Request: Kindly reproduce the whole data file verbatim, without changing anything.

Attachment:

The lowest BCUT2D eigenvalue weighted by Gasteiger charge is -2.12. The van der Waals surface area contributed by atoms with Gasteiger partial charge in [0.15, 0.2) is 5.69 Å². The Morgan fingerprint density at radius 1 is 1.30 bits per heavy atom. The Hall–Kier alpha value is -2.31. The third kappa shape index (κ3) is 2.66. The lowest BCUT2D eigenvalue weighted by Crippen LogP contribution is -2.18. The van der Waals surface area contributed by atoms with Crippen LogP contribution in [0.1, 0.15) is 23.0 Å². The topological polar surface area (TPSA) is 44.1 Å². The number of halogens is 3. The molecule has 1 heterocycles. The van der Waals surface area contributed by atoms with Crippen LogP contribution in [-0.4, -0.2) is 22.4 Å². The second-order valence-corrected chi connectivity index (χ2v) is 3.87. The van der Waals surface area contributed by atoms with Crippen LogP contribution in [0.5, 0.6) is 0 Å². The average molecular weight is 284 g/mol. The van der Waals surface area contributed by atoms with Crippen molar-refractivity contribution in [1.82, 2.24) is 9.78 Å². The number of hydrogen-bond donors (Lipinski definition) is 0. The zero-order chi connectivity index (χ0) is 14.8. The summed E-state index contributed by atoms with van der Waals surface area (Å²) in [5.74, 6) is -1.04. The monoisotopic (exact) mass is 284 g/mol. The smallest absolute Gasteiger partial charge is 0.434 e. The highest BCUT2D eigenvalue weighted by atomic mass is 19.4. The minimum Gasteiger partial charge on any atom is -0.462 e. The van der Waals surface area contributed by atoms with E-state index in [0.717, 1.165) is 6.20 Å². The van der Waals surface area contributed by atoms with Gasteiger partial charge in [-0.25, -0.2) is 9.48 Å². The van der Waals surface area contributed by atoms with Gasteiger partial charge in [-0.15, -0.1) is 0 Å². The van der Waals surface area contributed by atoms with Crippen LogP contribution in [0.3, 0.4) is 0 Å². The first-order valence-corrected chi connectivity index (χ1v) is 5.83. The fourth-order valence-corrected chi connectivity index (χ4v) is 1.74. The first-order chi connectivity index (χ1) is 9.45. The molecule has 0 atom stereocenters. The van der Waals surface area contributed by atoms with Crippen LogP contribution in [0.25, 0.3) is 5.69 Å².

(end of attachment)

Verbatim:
The lowest BCUT2D eigenvalue weighted by Gasteiger charge is -2.12. The van der Waals surface area contributed by atoms with Gasteiger partial charge in [0.15, 0.2) is 5.69 Å². The Morgan fingerprint density at radius 1 is 1.30 bits per heavy atom. The Hall–Kier alpha value is -2.31. The third kappa shape index (κ3) is 2.66. The lowest BCUT2D eigenvalue weighted by Crippen LogP contribution is -2.18. The van der Waals surface area contributed by atoms with Crippen LogP contribution in [0.1, 0.15) is 23.0 Å². The topological polar surface area (TPSA) is 44.1 Å². The number of halogens is 3. The molecule has 1 heterocycles. The van der Waals surface area contributed by atoms with Crippen LogP contribution in [-0.4, -0.2) is 22.4 Å². The second-order valence-corrected chi connectivity index (χ2v) is 3.87. The van der Waals surface area contributed by atoms with Crippen LogP contribution in [0.5, 0.6) is 0 Å². The average molecular weight is 284 g/mol. The van der Waals surface area contributed by atoms with Crippen molar-refractivity contribution in [1.82, 2.24) is 9.78 Å². The number of hydrogen-bond donors (Lipinski definition) is 0. The zero-order chi connectivity index (χ0) is 14.8. The summed E-state index contributed by atoms with van der Waals surface area (Å²) in [5.74, 6) is -1.04. The monoisotopic (exact) mass is 284 g/mol. The smallest absolute Gasteiger partial charge is 0.434 e. The highest BCUT2D eigenvalue weighted by atomic mass is 19.4. The minimum Gasteiger partial charge on any atom is -0.462 e. The van der Waals surface area contributed by atoms with E-state index in [0.717, 1.165) is 6.20 Å². The van der Waals surface area contributed by atoms with Gasteiger partial charge in [-0.25, -0.2) is 9.48 Å². The van der Waals surface area contributed by atoms with Gasteiger partial charge in [-0.15, -0.1) is 0 Å². The van der Waals surface area contributed by atoms with Crippen LogP contribution in [0.3, 0.4) is 0 Å². The first-order valence-corrected chi connectivity index (χ1v) is 5.83. The fourth-order valence-corrected chi connectivity index (χ4v) is 1.74. The first-order chi connectivity index (χ1) is 9.45. The molecule has 0 atom stereocenters. The van der Waals surface area contributed by atoms with Crippen LogP contribution in [0.25, 0.3) is 5.69 Å².